Pay For Performance Improves Outcomes

Health Care ReformPay for performance programs have been used in one form or another for the past two decades, usually as incentive payments to physicians who save the health care plan money. In the most recent decade, performance measures have tended to look at things like asthma control (fewer ER visits, better use of controller medications), decreased use of tests, radiology, and sub specialists, and for pediatricians, how well you vaccinate has been a major criteria of your quality of care. 

This study is refreshing in that they chose to look at measures that for the most part do reflect improved health: use of aspirin or anti-thrombotic prescriptions (no mention of alternative holistic approaches though), blood pressure control, cholesterol control (there exists some controversy whether or not this is the right measure of heart health), and smoking cessation.  Clearly if one quits smoking and has lower blood pressures you have improved that individual’s health.  The other measures are probably helpful too.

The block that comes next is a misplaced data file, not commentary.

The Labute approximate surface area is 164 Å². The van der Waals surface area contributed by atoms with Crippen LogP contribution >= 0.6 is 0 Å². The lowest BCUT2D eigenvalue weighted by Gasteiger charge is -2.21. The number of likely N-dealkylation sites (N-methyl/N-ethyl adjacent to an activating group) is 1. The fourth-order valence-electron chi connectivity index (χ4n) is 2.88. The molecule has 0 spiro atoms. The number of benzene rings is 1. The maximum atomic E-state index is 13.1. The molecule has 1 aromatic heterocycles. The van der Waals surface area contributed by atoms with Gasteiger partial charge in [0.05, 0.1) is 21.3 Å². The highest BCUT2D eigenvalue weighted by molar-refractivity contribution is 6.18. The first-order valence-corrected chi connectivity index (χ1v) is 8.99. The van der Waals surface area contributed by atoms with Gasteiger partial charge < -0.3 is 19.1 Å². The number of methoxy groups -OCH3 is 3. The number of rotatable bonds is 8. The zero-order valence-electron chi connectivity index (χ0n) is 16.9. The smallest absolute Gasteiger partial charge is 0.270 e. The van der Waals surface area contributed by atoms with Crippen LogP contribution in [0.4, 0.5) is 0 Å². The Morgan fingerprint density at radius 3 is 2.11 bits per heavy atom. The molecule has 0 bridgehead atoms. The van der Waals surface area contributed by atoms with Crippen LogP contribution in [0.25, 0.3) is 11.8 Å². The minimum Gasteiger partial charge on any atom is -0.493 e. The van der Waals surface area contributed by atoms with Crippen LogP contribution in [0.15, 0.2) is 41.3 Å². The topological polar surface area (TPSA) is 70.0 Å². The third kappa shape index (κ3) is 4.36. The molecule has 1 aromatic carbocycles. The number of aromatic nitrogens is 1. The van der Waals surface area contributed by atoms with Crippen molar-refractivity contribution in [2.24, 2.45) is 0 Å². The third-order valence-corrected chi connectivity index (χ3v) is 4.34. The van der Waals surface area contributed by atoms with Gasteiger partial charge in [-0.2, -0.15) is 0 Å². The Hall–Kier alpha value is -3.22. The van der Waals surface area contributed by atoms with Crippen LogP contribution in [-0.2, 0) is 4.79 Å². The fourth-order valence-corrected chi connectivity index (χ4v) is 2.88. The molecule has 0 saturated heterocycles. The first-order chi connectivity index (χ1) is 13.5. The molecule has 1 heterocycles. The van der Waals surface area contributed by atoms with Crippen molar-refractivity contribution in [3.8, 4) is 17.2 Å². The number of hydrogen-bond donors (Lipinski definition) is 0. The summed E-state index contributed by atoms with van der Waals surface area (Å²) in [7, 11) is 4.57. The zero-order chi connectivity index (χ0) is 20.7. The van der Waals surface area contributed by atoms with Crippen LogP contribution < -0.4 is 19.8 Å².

If our health system will reward health care providers for real health improvements, and not measure parameters that are promoted by pharmaceutical or other interest groups, then we have a chance to really start turning our health care system around.  Let’s throw out all the assumptions and “facts” and look at just measurable health improvements like optimal weight, fitness, reduced blood pressure in adults with high blood pressure, fewer hospitalizations and ER visits, and any other measures that are simply measuring health.  

With the USA spending more on health than any other country but lagging behind almost 20 countries on most measures, it is time to move away from pharmaceutical based approaches and old paradigms, and take a fresh look at what really results in healthy children and adults.  Open the doors for real comparisons between those who practice mainstream approaches and those offering holistic and complimentary, integrative, or functional medicine approaches.  

This study has taken a step in the right direction. You can read the study here…

 

 Dr. Paul

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